Shares of Air France-KLM Group plummeted in Paris after CEO Jean-Marc Janaillac resigned last week which threw the biggest airline in Europe into disarray, as strikes continue and senior politicians warn that the survival of the company is at stake.
Stock fell by up to 13%, the most in close to two years. Even prior to Monday, shares lost 40% in their value.
On Friday, walkouts led to Janaillac resigning and those have continued into this week, with close to 15% of the airlines’ services cancelled on Monday, it said through a post on its official website.
While nearly all of its long-haul flights should operate without cancellations, one in five of its medium-haul flights out of Paris’ Charles de Gaulle airport will not.
At the same time its short-haul flights leaving Orly have also been affected. On Tuesday this sort of action is expected to continue with the airline saying there will be additional disruptions.
Janaillac has announced that he will hand over his resignation May 9 to the company’s board of directors. Analysts compared the rejection of the pay proposal by airline management by workers to pressing a self-destruct button. On Sunday, the Finance Minister of France Bruno Le Maire said that the demands by the workers were not justified and urged them to show signs of responsibility.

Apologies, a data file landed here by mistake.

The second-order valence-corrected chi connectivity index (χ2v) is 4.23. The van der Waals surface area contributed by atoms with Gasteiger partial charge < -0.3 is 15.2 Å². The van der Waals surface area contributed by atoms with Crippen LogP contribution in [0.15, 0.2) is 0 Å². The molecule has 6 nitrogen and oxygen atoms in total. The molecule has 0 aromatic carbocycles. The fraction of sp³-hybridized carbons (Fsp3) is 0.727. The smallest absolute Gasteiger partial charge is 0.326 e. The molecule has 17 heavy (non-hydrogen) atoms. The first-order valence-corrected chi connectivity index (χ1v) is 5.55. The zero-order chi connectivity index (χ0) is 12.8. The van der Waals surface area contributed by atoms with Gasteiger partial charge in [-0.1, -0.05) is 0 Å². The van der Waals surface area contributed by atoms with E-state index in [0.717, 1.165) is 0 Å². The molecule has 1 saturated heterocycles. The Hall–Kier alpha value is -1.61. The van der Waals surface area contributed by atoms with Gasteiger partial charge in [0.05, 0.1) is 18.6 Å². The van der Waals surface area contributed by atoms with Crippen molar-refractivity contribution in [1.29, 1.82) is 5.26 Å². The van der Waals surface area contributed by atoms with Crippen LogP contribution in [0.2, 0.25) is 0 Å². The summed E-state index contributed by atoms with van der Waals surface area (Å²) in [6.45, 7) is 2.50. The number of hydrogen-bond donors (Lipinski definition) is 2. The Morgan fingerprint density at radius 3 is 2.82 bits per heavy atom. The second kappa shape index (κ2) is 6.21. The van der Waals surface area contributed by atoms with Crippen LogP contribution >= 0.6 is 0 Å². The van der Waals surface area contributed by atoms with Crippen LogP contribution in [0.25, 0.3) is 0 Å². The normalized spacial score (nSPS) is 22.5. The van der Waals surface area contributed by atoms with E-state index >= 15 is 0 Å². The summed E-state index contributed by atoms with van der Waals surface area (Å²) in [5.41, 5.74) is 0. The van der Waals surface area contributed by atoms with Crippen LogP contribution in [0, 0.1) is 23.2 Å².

On Friday, Air France said that increasing expenses of jet fuel and the stronger Euro had and will continue to have a burden that has been caused by several walkouts by the airline staff that is fighting to receive higher wages.
Janaillac put his CEO position on the line when workers voted on management’s latest pay offer and he lost the bet as workers overwhelmingly rejected the airline’s proposal late Friday.
Air France announced that travelers will like experience delays and or cancellations that are last minute. The airline added that it would update its Tuesday flight schedule late on Monday.
No word has been released as to when another offer would be made by the airline to its workers or if the walk out would be extended.